Class II and IV HDACs function as inhibitors of osteoclast differentiation.
- Citation data:
PloS one, ISSN: 1932-6203, Vol: 12, Issue: 9, Page: e0185441
- Publication Year:
- Biochemistry, Genetics and Molecular Biology; Agricultural and Biological Sciences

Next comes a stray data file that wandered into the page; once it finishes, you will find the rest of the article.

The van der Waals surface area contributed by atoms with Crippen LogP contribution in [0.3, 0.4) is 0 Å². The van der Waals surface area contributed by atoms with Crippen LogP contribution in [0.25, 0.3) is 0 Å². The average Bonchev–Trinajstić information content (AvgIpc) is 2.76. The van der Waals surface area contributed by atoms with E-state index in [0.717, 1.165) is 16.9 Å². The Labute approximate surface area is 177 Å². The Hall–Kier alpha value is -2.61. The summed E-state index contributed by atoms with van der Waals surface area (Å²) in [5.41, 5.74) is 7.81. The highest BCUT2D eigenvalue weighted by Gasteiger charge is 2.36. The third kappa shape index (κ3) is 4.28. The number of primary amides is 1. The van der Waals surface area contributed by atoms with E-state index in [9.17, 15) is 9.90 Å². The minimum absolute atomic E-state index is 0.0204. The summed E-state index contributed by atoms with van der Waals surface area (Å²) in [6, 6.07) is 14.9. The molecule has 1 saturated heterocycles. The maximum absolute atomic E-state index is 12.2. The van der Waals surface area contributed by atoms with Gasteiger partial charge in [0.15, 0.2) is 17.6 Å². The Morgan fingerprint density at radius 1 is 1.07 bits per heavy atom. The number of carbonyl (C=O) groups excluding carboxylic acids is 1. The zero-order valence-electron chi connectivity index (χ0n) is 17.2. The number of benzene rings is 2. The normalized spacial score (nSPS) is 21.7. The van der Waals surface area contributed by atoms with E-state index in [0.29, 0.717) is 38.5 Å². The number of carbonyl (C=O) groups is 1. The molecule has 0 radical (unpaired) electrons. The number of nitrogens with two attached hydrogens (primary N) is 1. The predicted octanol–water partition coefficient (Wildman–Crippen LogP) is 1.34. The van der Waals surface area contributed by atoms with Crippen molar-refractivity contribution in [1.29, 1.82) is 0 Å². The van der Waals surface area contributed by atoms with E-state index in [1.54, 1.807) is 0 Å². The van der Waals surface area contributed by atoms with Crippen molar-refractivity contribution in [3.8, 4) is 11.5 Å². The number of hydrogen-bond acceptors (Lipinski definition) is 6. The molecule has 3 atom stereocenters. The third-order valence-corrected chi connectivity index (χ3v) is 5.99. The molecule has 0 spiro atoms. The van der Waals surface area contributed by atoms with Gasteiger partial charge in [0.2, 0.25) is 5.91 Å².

Histone deacetylases (HDACs) are negative regulators of transcription and have been shown to regulate specific changes in gene expression. In vertebrates, eighteen HDACs have thus far been identified and subdivided into four classes (I-IV). Key roles for several HDACs in bone development and biology have been elucidated through in vitro and in vivo models. By comparison, there is a paucity of data on the roles of individual HDACs in osteoclast formation and function. In this study, we investigated the gene expression patterns and the effects of suppressing individual class II (Hdac4, 5, 6, 9, and 10) and class IV (Hdac11) HDACs during osteoclast differentiation. We demonstrated that HDAC class II and IV members are differentially expressed during osteoclast differentiation. Additionally, individual shRNA-mediated suppression of Hdac4, 5, 9, 10 and 11 expression resulted in increased multinucleated osteoclast size and demineralization activity, with little to no change in the overall number of multinucleated osteoclasts formed compared with control shRNA-treated cells. We also detected increased expression of genes highly expressed in osteoclasts, including c-Fos, Nfatc1, Dc-stamp and Cathepsin K. These observations indicate that HDACs cooperatively regulate shared targets in a non-redundant manner.